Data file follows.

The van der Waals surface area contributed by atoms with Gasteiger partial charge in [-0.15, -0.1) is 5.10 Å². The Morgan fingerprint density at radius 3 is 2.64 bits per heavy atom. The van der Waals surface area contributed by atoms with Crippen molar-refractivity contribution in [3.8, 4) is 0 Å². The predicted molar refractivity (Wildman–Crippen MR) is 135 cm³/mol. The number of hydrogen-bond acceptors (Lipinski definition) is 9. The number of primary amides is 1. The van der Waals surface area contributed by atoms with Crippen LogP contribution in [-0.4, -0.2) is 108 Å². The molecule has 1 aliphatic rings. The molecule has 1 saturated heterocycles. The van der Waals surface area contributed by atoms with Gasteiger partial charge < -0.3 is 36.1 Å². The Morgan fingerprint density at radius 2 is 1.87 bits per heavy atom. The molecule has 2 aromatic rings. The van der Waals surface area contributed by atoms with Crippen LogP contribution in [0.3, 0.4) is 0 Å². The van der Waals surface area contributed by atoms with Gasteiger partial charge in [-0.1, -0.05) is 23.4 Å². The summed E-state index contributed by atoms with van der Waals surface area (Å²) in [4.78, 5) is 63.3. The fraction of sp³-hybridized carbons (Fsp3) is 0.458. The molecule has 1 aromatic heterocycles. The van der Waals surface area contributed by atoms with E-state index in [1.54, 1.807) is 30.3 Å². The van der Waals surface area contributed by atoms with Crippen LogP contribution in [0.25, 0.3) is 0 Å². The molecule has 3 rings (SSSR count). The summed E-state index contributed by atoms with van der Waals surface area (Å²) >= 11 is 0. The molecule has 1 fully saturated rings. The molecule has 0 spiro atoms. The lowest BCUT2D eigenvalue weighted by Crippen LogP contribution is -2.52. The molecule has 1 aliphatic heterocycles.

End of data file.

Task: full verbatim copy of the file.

The van der Waals surface area contributed by atoms with Gasteiger partial charge in [-0.15, -0.1) is 5.10 Å². The Morgan fingerprint density at radius 3 is 2.64 bits per heavy atom. The van der Waals surface area contributed by atoms with Crippen molar-refractivity contribution in [3.8, 4) is 0 Å². The predicted molar refractivity (Wildman–Crippen MR) is 135 cm³/mol. The number of hydrogen-bond acceptors (Lipinski definition) is 9. The number of primary amides is 1. The van der Waals surface area contributed by atoms with Crippen LogP contribution in [-0.4, -0.2) is 108 Å². The molecule has 1 aliphatic rings. The molecule has 1 saturated heterocycles. The van der Waals surface area contributed by atoms with Gasteiger partial charge < -0.3 is 36.1 Å². The Morgan fingerprint density at radius 2 is 1.87 bits per heavy atom. The molecule has 2 aromatic rings. The van der Waals surface area contributed by atoms with Crippen LogP contribution in [0.3, 0.4) is 0 Å². The van der Waals surface area contributed by atoms with Gasteiger partial charge in [-0.1, -0.05) is 23.4 Å². The summed E-state index contributed by atoms with van der Waals surface area (Å²) in [4.78, 5) is 63.3. The fraction of sp³-hybridized carbons (Fsp3) is 0.458. The molecule has 1 aromatic heterocycles. The van der Waals surface area contributed by atoms with E-state index in [1.54, 1.807) is 30.3 Å². The van der Waals surface area contributed by atoms with Crippen LogP contribution in [0.25, 0.3) is 0 Å². The molecule has 3 rings (SSSR count). The summed E-state index contributed by atoms with van der Waals surface area (Å²) >= 11 is 0. The molecule has 1 fully saturated rings. The molecule has 0 spiro atoms. The lowest BCUT2D eigenvalue weighted by Crippen LogP contribution is -2.52. The molecule has 1 aliphatic heterocycles.